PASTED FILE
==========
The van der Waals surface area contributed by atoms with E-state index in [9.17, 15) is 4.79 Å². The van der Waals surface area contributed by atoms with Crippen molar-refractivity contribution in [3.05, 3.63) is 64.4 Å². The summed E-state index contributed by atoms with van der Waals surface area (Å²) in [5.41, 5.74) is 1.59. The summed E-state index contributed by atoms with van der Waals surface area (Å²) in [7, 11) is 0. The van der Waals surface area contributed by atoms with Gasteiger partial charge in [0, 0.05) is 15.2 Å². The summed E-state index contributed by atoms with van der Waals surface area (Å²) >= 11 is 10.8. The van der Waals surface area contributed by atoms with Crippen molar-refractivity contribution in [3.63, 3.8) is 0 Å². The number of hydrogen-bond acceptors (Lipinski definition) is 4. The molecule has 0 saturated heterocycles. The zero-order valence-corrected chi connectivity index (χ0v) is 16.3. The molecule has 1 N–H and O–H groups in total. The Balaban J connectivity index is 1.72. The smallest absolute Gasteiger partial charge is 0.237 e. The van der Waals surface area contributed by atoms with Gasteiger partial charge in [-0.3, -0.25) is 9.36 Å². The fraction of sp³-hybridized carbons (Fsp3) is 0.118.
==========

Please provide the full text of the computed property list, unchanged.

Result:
The van der Waals surface area contributed by atoms with E-state index in [9.17, 15) is 4.79 Å². The van der Waals surface area contributed by atoms with Crippen molar-refractivity contribution in [3.05, 3.63) is 64.4 Å². The summed E-state index contributed by atoms with van der Waals surface area (Å²) in [5.41, 5.74) is 1.59. The summed E-state index contributed by atoms with van der Waals surface area (Å²) in [7, 11) is 0. The van der Waals surface area contributed by atoms with Gasteiger partial charge in [0, 0.05) is 15.2 Å². The summed E-state index contributed by atoms with van der Waals surface area (Å²) >= 11 is 10.8. The van der Waals surface area contributed by atoms with Crippen molar-refractivity contribution in [3.63, 3.8) is 0 Å². The number of hydrogen-bond acceptors (Lipinski definition) is 4. The molecule has 0 saturated heterocycles. The zero-order valence-corrected chi connectivity index (χ0v) is 16.3. The molecule has 1 N–H and O–H groups in total. The Balaban J connectivity index is 1.72. The smallest absolute Gasteiger partial charge is 0.237 e. The van der Waals surface area contributed by atoms with Gasteiger partial charge in [-0.3, -0.25) is 9.36 Å². The fraction of sp³-hybridized carbons (Fsp3) is 0.118.